County keeping an eye on a tax billWashington County is paying close attention to a bill that is moving through the state Legislature that would allow counties to add an extra half-cent to the sales tax to make up for losses in state aid.
By: Hank Long, Woodbury Bulletin
Washington County is paying close attention to a bill that is moving through the state Legislature that would allow counties to add an extra half-cent to the sales tax to make up for losses in state aid.
County administrator Jim Schug informed Washington County commissioners during their April 7 board meeting of the latest on the bill, which is currently circulating the Minnesota House and Senate.
“It’s getting a lot of attention,” Schug told commissioners. “(The proposed legislation) is still alive and something the county board may be asked to lobby on if it continues to go through the legislative process.
“And if it’s moved, the county board would obviously have to make a decision about replacing county program aid with county sales tax.”
Under the proposal, which was drafted in the House by Rep. Paul Marquardt, DFL-Dilworth, counties would be given authority to levy a half-cent sales tax in addition to sales tax that already exists.
The half-cent sales tax increase would help offset more than $200 million in state aid cuts to cities and counties. The goal of the bill, its sponsors say, is to help make up for a $4.6 billion shortfall in the state budget.
Supporters say the bill will allow counties to use the tax to provide services that would normally be paid for with state aid while holding the line on property taxes. Gov. Tim Pawlenty and Republican leaders in the House have said they oppose the legislation as another way to raise taxes.
The bill is scheduled to get an April 16 hearing in the House Taxes Committee.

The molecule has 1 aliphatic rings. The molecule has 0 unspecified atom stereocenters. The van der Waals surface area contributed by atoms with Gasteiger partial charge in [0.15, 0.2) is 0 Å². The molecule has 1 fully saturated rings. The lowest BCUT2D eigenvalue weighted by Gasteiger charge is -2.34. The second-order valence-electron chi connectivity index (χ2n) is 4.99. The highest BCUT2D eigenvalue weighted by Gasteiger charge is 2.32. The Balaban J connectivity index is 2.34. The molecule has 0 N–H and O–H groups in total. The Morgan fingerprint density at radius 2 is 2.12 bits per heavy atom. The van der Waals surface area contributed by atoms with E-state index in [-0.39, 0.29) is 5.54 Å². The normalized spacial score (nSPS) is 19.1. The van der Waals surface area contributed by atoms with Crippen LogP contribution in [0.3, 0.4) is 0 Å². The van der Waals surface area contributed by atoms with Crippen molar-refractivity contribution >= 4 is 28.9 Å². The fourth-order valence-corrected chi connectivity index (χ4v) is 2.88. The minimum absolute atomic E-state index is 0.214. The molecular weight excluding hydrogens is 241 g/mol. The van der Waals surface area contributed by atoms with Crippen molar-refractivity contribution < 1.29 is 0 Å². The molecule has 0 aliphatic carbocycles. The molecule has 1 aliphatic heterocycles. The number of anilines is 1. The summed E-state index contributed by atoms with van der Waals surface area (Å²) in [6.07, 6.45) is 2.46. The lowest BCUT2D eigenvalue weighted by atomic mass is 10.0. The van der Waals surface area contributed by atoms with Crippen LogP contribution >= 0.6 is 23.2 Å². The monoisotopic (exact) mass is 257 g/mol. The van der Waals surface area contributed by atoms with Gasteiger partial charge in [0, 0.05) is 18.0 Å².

Commissioners didn’t take an official position on the legislation, but discussed the positives and negatives of the bill should it make it through the legislature and a veto by the governor.
“On the positive side, if (a half-cent sales tax increase) was implemented by the counties and went back to the counties then we have a little more power to decide how these funds would be spent,” said commissioner Dennis Hegberg.
He added that one of the negatives would be if the state would later decide to place mandates on what the counties would have to fund with the sales tax increase.
County board chair Myra Peterson asked administration for legal opinions on the legislation.
“I want some assurance that if we’re forced into this position that we have control over the programming and longevity of it,” Peterson said. “Otherwise I think it is a way to take the responsibility of the Legislature and place it on us.”
Currently the state sales tax rate is 6.5 percent. One year ago, Washington County commissioners approved a county-wide quarter-cent sales tax increase to be dedicated to transit improvements in the metro area as a part of a joint powers agreement with four other counties.
Forum state capitol correspondent Don Davis contributed to this report.